OMC: OK, my questions get easier from here. Doing my research on you, I learned that you grew up on a turkey farm in Canada. Really?

RH: It's true. My father was a research farm manager. It was not your typical farm; they were researching (turkeys) to be bigger and better. As kids, we would help feed them occasionally. The farm was only five to six acres, but we had 5,000-10,000 turkeys.

OMC: Did you grow up in London, Ontario? I had breakfast there once on the way to Cooperstown.

RH: I was born there, but the farm was not too far from London.

OMC: So what happened to your Canadian accent? I don't detect one at all.

RH: When I was in Rochester, N.Y., the news director there was adamant that I had to drop the accent. No "aboots." I've lived in the U.S. for 10 years now, so when my family comes to visit, it's just a kick. You don't notice it until you sit down in a conversation. I start giggling; I can hear it now.

OMC: Speaking of Canadian accents, I understand you have some experience with the "SCTV" guys.

RH: My little claim to fame. I did all of the Second City stuff when I was in Toronto. My first dream was to be in "SNL;" to be a stand-up comic. I quickly found out that wasn't for be, but in the meantime, I went through all the training courses at Second City and did some shows with them. I performed with my own comedy troupe. Along the way, I took a course with Joe Flaherty.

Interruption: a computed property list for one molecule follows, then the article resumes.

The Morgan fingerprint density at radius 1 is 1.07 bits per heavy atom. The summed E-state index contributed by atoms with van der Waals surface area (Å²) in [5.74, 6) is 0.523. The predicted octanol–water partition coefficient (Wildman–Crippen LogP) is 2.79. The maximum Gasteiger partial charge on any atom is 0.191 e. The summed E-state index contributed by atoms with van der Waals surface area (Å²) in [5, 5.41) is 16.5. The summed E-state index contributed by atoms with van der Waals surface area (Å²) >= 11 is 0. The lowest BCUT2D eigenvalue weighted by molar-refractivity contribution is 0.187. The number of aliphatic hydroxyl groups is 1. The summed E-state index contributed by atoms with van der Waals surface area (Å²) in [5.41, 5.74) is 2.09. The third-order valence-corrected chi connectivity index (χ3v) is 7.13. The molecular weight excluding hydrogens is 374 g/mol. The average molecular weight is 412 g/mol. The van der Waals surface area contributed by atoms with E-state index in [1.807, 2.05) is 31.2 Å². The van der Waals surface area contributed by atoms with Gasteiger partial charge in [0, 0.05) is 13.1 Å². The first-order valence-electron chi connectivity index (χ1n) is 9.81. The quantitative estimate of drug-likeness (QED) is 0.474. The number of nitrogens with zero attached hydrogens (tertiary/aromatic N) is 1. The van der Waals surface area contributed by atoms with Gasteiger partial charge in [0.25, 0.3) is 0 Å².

OMC: He's a hilarious guy.

RH: Hysterically funny, and just as big a character in real life as he portrayed on-screen. He was between gigs, so I was first to sign up. Took two or three classes, got to know him a little bit. It was just cool.

OMC: You're a couple years older than me, and I remember "SCTV," so as a Canadian, you must've been in heaven.

RH: It was huge. Canadians exporting television was unheard of before that.

OMC: So you're training to be a comedic actor, then what? Just said, "Forget it, I'll do the weather?"

RH: It didn't quite go that way. I was prepared in my last year of high school to go to L.A. and try my luck. One of my best friends did just that and probably saved my life. We went to visit him, and when I saw the way he was living, I realized that I need a Plan B. That's when I decided to go to "university," as Canadians say, and take communications at Ryerson University in Toronto.

My first love, to this day, is radio. I fell in love with Toronto and spent most of my 20s there. I was in radio there, and did it for five or six years. In this business, you kind of know when the writing's on the wall; management starts to change. I knew my days were numbered, and I was offered a position working part-time at Canada's weather network.

The job was what I had been doing in radio, but only reading weather news. I was like, "Sweet, I'll take that." I got there and they said I looked better on the green screen and I should do the maps, but I didn't know anything about the weather. They said they'd train me through their in-house weather school. That's where I got the bug. I was just fascinated by the whole concept. I'd always been a bit of a sci-fi nerd, anyway.